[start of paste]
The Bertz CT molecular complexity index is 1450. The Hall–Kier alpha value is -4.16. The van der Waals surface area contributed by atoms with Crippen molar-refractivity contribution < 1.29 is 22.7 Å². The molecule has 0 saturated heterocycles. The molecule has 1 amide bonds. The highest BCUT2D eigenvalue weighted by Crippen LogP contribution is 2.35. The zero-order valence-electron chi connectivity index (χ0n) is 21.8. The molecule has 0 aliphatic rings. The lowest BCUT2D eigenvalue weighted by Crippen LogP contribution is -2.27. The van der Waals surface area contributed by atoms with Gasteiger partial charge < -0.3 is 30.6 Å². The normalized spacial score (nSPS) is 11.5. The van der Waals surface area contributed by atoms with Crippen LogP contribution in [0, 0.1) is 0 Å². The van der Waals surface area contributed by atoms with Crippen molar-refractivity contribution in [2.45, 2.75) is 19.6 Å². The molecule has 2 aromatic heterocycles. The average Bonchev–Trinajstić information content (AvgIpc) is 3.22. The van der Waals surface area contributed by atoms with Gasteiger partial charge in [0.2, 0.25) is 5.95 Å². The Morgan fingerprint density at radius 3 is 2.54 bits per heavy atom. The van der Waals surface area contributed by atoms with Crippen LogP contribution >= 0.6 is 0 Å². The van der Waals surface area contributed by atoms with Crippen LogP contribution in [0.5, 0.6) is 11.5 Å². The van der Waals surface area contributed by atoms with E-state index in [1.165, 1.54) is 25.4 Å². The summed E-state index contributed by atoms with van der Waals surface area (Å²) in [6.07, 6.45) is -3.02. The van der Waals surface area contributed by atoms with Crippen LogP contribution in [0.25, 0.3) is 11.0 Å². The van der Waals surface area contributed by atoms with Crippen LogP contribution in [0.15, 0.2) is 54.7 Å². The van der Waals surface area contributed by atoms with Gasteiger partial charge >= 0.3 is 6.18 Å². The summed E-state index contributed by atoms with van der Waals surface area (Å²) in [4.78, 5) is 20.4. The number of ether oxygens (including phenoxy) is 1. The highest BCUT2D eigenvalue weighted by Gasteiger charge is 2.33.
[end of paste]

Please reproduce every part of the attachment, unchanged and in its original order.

The Bertz CT molecular complexity index is 1450. The Hall–Kier alpha value is -4.16. The van der Waals surface area contributed by atoms with Crippen molar-refractivity contribution < 1.29 is 22.7 Å². The molecule has 0 saturated heterocycles. The molecule has 1 amide bonds. The highest BCUT2D eigenvalue weighted by Crippen LogP contribution is 2.35. The zero-order valence-electron chi connectivity index (χ0n) is 21.8. The molecule has 0 aliphatic rings. The lowest BCUT2D eigenvalue weighted by Crippen LogP contribution is -2.27. The van der Waals surface area contributed by atoms with Gasteiger partial charge < -0.3 is 30.6 Å². The normalized spacial score (nSPS) is 11.5. The van der Waals surface area contributed by atoms with Crippen LogP contribution in [0, 0.1) is 0 Å². The van der Waals surface area contributed by atoms with Crippen molar-refractivity contribution in [2.45, 2.75) is 19.6 Å². The molecule has 2 aromatic heterocycles. The average Bonchev–Trinajstić information content (AvgIpc) is 3.22. The van der Waals surface area contributed by atoms with Gasteiger partial charge in [0.2, 0.25) is 5.95 Å². The Morgan fingerprint density at radius 3 is 2.54 bits per heavy atom. The van der Waals surface area contributed by atoms with Crippen LogP contribution >= 0.6 is 0 Å². The van der Waals surface area contributed by atoms with Crippen LogP contribution in [0.5, 0.6) is 11.5 Å². The van der Waals surface area contributed by atoms with E-state index in [1.165, 1.54) is 25.4 Å². The summed E-state index contributed by atoms with van der Waals surface area (Å²) in [6.07, 6.45) is -3.02. The van der Waals surface area contributed by atoms with Crippen LogP contribution in [0.25, 0.3) is 11.0 Å². The van der Waals surface area contributed by atoms with Crippen LogP contribution in [0.15, 0.2) is 54.7 Å². The van der Waals surface area contributed by atoms with Gasteiger partial charge >= 0.3 is 6.18 Å². The summed E-state index contributed by atoms with van der Waals surface area (Å²) in [4.78, 5) is 20.4. The number of ether oxygens (including phenoxy) is 1. The highest BCUT2D eigenvalue weighted by Gasteiger charge is 2.33.